Granted, watching footage of Alien: Isolation on YouTube doesn’t really do the game justice. But one thing is for sure: playing the game in first-person feels terrifying because the player has to bear the anxiety Amanda feels as a result of being put in her shoes. This frightening feeling stems not only from the incredible audiovisual presentation, but also from the game’s effective use of the first-person perspective.
Compare that with third-person footage of the same game (apologies for the horrendous quality. It’s all I could find):
Is it scary? Maybe, but the third-person footage certainly lacks the level of fear and dread seen in the first-person video. Why? Because the Alien is not hunting the player: it is hunting Amanda Ripley. As a result, the player no longer felt like he was the one in danger, and that would have removed a lot of the game’s tension had the developers kept the third-person perspective in the final game.
1b) Player/character bond
Speaking of third-person, games that feature the player avatar onscreen immerse the player in a different way, and that’s when the second outcome occurs: whereas first-person games attempt to immerse the player by forging a bond between his avatar and the game world, third-person games accomplish that same feat by instead forging a bond between the player and the onscreen avatar. So the immersion factor in third-person games doesn’t come from how the player feels about the environment he is interacting with: it comes from how the player feels about the character he is controlling, and how the game world treats that character.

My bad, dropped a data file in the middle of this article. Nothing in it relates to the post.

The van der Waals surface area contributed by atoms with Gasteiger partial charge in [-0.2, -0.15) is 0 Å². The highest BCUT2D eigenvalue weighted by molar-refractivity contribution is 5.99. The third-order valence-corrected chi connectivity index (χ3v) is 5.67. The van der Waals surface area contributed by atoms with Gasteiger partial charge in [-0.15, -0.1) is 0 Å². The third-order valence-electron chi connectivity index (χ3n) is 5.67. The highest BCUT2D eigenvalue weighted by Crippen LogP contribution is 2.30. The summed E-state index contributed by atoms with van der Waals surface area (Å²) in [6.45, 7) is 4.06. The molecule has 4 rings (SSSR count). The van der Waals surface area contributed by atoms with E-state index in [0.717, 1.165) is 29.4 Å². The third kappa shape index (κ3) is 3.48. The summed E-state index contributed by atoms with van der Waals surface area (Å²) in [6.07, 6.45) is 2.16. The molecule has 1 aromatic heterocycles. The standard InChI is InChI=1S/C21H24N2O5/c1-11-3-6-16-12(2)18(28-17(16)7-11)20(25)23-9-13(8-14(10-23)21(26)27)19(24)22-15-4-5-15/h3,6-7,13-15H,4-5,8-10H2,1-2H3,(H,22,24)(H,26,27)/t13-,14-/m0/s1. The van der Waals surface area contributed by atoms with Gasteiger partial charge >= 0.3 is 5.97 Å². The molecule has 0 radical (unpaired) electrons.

A good example of a third-person game in which the player witnesses the changes being made to his avatar is Spec Ops: The Line. The player assumes control of Captain Martin Walker, but he doesn’t become his avatar: he witnesses his avatar’s actions, and the way he interacts with the game world and vice versa. Anyone who has played the game knows just how grim and twisted the game can be, and Spec Ops’ dark tone immerses the player into the post-apocalyptic rendition of Dubai by exposing him to the suffering and pain Walker has to endure.
As a result, the player is immersed into the experience by identifying with the character’s struggle, not necessarily by bearing the struggle himself (WARNING: spoilers ahead):
Even so, the player is still fully engrossed into the experience because of what he is witnessing. The omnipresent poignancy is made all the more palpable by the game’s use of the third-person perspective. The player might not feel the dread that burdens Walker, but he can certainly see it. Games that show and don’t tell usually do a great job of immersing the player into their worlds, and Spec Ops: The Line is one such game: a gloomy journey that presents the player with tough situations that his onscreen avatar has to face.
2) Reflexes (gameplay)
The second factor that’s affected by the game’s virtual camera system is the way the player uses his reflexes when controlling his character. How quickly a game moves and the point of view from which the player is seeing the game can have a great effect on the playing experience. This is where pacing and controls come into play, and they must be taken into strong consideration by the game designer.
Because of the difference in perspective between first-person and third-person shooters, the game developer has to fine-tune the game’s movement and shooting models in order to obtain the type of gameplay he wants the player to experience. In fact, shooting and movement are key components of the degree of control the player has while playing a game, and each perspective has its own advantages and disadvantages on both fronts.